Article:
EMANCIPATION AND APPRENTICESHIP IN THE BRITISH WEST INDIES By W.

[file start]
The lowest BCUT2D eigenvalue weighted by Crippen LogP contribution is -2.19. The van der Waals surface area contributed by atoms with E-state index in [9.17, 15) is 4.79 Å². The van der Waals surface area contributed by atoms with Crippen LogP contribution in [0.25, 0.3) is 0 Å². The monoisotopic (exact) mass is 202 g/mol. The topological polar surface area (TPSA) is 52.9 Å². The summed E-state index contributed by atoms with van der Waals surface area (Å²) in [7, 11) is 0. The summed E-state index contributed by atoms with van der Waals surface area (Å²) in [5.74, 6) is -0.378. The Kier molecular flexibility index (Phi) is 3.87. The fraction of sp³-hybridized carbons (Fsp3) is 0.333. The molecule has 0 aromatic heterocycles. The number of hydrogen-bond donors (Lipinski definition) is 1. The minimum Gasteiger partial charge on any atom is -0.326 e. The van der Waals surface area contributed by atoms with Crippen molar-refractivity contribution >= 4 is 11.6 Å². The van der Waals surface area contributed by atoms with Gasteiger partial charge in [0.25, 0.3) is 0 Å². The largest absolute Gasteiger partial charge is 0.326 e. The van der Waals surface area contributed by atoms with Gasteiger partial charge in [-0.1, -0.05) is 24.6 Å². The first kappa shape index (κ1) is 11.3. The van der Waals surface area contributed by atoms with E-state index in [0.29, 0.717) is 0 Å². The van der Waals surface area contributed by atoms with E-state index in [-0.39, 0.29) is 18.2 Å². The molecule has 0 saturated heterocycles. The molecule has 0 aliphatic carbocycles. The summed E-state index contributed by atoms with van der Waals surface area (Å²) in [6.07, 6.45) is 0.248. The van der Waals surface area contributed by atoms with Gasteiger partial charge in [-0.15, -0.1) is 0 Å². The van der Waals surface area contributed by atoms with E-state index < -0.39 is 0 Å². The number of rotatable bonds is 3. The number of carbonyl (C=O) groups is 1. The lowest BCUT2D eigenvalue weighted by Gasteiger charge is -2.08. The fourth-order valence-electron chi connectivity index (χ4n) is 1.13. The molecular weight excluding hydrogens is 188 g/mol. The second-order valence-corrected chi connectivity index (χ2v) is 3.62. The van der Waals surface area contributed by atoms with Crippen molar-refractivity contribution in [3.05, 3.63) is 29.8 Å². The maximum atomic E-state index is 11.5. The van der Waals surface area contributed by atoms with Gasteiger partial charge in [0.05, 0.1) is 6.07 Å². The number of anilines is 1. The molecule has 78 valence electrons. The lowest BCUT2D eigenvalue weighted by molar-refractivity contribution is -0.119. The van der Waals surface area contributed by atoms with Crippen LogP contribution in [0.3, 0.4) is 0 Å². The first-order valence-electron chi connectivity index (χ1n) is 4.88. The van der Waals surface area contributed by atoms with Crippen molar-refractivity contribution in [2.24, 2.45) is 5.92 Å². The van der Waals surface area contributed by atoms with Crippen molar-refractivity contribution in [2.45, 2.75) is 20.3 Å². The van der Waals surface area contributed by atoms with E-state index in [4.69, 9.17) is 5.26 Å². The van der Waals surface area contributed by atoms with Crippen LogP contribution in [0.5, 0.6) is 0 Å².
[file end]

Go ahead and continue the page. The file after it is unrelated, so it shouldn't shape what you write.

When Parliament in 1833 freed the slaves in our colonies and voted £2o,doo,o30 as compensation to their owners, it pro- vided for a transitional period of appren- ticeship for the liberated negroes. Mr. Burn's monograph . (Cape, i6s.) shows in minute detail how this very difficult plan was worked out, especially in Jamaica, where Governor and Assembly were on bad terms, the planters were often harsh and the negroes unruly, and the Special magistrates imported to supervise the scheme were not always equal to their task. By 1838 the formed House compelled the Govern- ment to end the experiment. Mr. Burn thinks that the immature Colonial Office did its best and that Ministers had not foreseen the difficulty of carrying out a great reform through the medium of Colonial Legislatures that were inefficient as well as unfriendly. Unlike most writers on the emancipation, Mr. Burn is fair to all parties and admits that the mistakes made could hardly have been avoided. His book is a scholarly piece of research that deserves attention.